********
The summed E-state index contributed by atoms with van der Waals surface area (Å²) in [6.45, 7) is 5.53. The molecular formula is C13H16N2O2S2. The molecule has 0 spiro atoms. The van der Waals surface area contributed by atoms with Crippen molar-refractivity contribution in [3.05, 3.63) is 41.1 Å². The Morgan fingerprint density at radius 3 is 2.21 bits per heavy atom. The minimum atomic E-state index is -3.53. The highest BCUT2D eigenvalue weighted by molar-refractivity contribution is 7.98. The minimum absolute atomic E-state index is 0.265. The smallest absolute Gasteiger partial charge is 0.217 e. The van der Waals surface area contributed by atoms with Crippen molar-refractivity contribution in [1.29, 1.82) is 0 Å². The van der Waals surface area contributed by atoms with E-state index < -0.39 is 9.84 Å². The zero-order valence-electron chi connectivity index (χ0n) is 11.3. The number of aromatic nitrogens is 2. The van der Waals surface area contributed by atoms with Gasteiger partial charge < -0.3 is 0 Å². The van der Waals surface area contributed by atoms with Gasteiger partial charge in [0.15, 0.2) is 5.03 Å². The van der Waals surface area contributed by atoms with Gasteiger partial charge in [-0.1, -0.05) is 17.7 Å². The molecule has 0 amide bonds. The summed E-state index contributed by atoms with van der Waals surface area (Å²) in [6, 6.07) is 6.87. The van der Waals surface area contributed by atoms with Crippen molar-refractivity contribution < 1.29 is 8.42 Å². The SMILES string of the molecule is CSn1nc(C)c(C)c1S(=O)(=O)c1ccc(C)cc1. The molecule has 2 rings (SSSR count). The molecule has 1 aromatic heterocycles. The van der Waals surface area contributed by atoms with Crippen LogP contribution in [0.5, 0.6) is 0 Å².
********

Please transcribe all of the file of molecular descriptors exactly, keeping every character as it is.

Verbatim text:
The summed E-state index contributed by atoms with van der Waals surface area (Å²) in [6.45, 7) is 5.53. The molecular formula is C13H16N2O2S2. The molecule has 0 spiro atoms. The van der Waals surface area contributed by atoms with Crippen molar-refractivity contribution in [3.05, 3.63) is 41.1 Å². The Morgan fingerprint density at radius 3 is 2.21 bits per heavy atom. The minimum atomic E-state index is -3.53. The highest BCUT2D eigenvalue weighted by molar-refractivity contribution is 7.98. The minimum absolute atomic E-state index is 0.265. The smallest absolute Gasteiger partial charge is 0.217 e. The van der Waals surface area contributed by atoms with Crippen molar-refractivity contribution in [1.29, 1.82) is 0 Å². The van der Waals surface area contributed by atoms with E-state index < -0.39 is 9.84 Å². The zero-order valence-electron chi connectivity index (χ0n) is 11.3. The number of aromatic nitrogens is 2. The van der Waals surface area contributed by atoms with Gasteiger partial charge < -0.3 is 0 Å². The van der Waals surface area contributed by atoms with Gasteiger partial charge in [0.15, 0.2) is 5.03 Å². The van der Waals surface area contributed by atoms with Gasteiger partial charge in [-0.1, -0.05) is 17.7 Å². The molecule has 0 amide bonds. The summed E-state index contributed by atoms with van der Waals surface area (Å²) in [6, 6.07) is 6.87. The van der Waals surface area contributed by atoms with Crippen molar-refractivity contribution < 1.29 is 8.42 Å². The SMILES string of the molecule is CSn1nc(C)c(C)c1S(=O)(=O)c1ccc(C)cc1. The molecule has 2 rings (SSSR count). The molecule has 1 aromatic heterocycles. The van der Waals surface area contributed by atoms with Crippen LogP contribution in [0.5, 0.6) is 0 Å².